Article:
CSIRO has taken its prototype Ngara rural wireless broadband technology out of the lab and into the fields near the town of Smithton in north-west Tasmania.

The Ngara system is designed to bring broadband to people in rural and regional areas of Australia who live beyond the planned optical fibre network.

“We’re not going to get out of bed in the morning just to give people Internet access, it’s about giving people access to twenty first century services and allowing everyone to contribute to the digital world equally,” Dr Oppermann said.

Antennas mounted on existing television broadcasting towers would exchange signals with a slightly modified ordinary household TV antenna (there are some components in current antennas that prevent them being used as transmitters).

“About a month ago we showed the first half of the system working in the lab – what we call the uplink, going from your house to the tower. This week we have demonstrated it in the real world,” CSIRO ICT Centre Director Dr Ian Oppermann said.

CSIRO set up ‘user terminals’ at six farms around Broadcast Australia’s tower at Willis Hill, just outside Smithton. The farms range from 10 metres to 8.1 kilometres away from the tower, called the ‘access point’.

Each user terminal was simultaneously sending data at 12 megabits per second (Mbps). This data is in the form of a standard definition movie, video conferencing, an internet-based phone call and web browsing. All of this happens within one TV channel (which is seven megahertz wide).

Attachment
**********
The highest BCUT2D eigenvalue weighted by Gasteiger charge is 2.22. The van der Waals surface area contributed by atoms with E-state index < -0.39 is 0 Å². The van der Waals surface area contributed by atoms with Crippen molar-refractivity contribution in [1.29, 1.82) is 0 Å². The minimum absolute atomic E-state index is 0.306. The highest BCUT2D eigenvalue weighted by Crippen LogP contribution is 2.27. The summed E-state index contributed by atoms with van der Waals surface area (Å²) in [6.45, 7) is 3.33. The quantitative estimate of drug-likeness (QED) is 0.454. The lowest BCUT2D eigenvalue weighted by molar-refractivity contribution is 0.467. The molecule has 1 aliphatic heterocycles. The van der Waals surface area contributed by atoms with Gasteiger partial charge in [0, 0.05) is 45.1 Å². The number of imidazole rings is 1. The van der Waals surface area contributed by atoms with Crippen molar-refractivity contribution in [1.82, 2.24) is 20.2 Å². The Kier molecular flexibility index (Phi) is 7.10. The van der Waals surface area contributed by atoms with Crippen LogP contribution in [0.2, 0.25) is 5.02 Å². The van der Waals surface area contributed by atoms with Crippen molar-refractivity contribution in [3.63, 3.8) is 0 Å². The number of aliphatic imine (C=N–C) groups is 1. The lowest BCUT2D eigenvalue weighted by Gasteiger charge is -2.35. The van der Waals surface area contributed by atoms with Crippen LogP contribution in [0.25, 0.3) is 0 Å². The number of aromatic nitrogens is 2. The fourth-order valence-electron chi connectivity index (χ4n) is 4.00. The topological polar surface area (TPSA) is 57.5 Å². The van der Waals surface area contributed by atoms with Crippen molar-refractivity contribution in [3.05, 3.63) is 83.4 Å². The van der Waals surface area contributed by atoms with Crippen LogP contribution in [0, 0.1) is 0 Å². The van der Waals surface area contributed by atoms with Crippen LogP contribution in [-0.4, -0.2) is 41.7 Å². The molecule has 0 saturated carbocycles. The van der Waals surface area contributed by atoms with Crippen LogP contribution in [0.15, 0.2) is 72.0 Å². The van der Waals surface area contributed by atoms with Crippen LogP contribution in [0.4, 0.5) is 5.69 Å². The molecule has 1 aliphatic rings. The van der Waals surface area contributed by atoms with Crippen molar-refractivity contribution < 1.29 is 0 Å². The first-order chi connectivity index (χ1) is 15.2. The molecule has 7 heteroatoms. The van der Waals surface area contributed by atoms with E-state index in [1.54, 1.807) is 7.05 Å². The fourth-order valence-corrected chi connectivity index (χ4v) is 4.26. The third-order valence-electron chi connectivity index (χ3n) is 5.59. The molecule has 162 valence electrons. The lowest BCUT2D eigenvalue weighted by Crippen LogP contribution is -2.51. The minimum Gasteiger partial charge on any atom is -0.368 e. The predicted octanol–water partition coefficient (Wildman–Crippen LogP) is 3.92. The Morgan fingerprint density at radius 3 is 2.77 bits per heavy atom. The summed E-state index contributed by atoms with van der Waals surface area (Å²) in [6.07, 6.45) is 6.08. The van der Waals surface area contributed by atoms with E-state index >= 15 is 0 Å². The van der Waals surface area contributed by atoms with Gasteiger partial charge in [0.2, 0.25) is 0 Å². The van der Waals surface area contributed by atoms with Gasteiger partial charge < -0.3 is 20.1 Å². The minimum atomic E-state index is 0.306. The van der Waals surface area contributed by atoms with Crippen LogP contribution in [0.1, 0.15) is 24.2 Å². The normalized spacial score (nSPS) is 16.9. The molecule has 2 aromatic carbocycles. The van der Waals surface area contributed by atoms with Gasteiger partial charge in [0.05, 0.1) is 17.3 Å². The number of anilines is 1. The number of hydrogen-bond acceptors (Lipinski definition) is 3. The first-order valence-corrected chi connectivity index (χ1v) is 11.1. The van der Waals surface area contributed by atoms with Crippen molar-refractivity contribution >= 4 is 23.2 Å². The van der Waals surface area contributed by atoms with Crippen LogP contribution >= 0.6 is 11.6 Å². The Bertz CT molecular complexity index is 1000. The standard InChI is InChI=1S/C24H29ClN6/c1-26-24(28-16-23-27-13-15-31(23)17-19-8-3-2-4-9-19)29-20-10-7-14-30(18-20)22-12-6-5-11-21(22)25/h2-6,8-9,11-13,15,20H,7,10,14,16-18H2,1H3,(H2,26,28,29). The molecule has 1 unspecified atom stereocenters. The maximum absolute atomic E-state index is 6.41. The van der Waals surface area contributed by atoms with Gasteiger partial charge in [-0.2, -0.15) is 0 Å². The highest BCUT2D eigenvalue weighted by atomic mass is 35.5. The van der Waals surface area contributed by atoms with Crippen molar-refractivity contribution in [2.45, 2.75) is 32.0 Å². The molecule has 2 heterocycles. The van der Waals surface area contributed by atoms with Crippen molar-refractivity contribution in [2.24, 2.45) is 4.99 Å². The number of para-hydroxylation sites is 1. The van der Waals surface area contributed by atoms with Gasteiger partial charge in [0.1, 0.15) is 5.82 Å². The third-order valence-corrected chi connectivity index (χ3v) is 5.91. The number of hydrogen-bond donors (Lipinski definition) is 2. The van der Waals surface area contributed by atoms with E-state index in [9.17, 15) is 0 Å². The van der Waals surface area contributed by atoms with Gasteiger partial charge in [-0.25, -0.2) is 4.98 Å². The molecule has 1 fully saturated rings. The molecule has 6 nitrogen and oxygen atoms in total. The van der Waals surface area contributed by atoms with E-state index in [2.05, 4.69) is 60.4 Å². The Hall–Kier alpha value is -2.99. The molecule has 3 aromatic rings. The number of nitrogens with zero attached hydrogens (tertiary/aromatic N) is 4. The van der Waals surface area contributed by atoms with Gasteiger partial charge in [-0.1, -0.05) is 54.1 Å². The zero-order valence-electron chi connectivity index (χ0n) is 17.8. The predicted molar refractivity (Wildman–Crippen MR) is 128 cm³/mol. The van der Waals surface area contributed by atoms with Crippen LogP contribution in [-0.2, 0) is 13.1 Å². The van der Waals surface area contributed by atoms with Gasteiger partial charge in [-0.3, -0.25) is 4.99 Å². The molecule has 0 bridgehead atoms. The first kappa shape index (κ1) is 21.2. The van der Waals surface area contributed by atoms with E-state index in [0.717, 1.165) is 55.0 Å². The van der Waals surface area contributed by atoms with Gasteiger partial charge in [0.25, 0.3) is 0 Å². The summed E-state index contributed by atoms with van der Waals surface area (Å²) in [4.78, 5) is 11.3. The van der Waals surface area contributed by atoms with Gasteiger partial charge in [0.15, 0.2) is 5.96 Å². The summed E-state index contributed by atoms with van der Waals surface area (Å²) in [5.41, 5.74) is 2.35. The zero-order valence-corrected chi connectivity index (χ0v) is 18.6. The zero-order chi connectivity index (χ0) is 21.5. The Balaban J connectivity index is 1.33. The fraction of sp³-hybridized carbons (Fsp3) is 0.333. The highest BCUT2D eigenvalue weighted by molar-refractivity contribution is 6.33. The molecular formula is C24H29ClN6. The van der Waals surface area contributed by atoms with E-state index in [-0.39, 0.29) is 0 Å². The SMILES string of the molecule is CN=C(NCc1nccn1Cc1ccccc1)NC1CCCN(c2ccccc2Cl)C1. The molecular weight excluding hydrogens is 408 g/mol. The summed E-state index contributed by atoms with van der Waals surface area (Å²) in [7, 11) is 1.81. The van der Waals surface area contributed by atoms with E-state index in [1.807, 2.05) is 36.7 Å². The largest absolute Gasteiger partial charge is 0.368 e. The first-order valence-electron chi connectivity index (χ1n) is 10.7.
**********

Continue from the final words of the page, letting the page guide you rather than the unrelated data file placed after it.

Using only three watt antennas, the team had a user terminal sending high quality signals from 15.5 kilometres away (by way of comparison, TV transmitters typically use 40 kilowatts).

The reason CSIRO’s system can go so far on so little is because the information being sent is focused into a beam. This ‘beam-forming’ comes courtesy of the clever application of techniques called multi-user multiple input, multiple output (MIMO) and spatial division multiplexing.

The set-up in Smithton, which CSIRO is this week showing to leaders in industry and government policy is the first time these techniques have been used outdoors to users who are kilometres apart.

“This world first is testament to the tremendous efforts our team has made in the lab and here in Smithton,” Dr Oppermann said.

Of course, users also have to receive information and CSIRO does have the ‘downlink’ part of the system working, albeit partially.

“The team is only able to beam-form to one user at the moment, but this is an experiment, not everything is going to work on the first go. We are confident we will get there soon" Dr Oppermann said.

Find out more at: http://www.csiro.au/science/Broadband-to-the-bush.html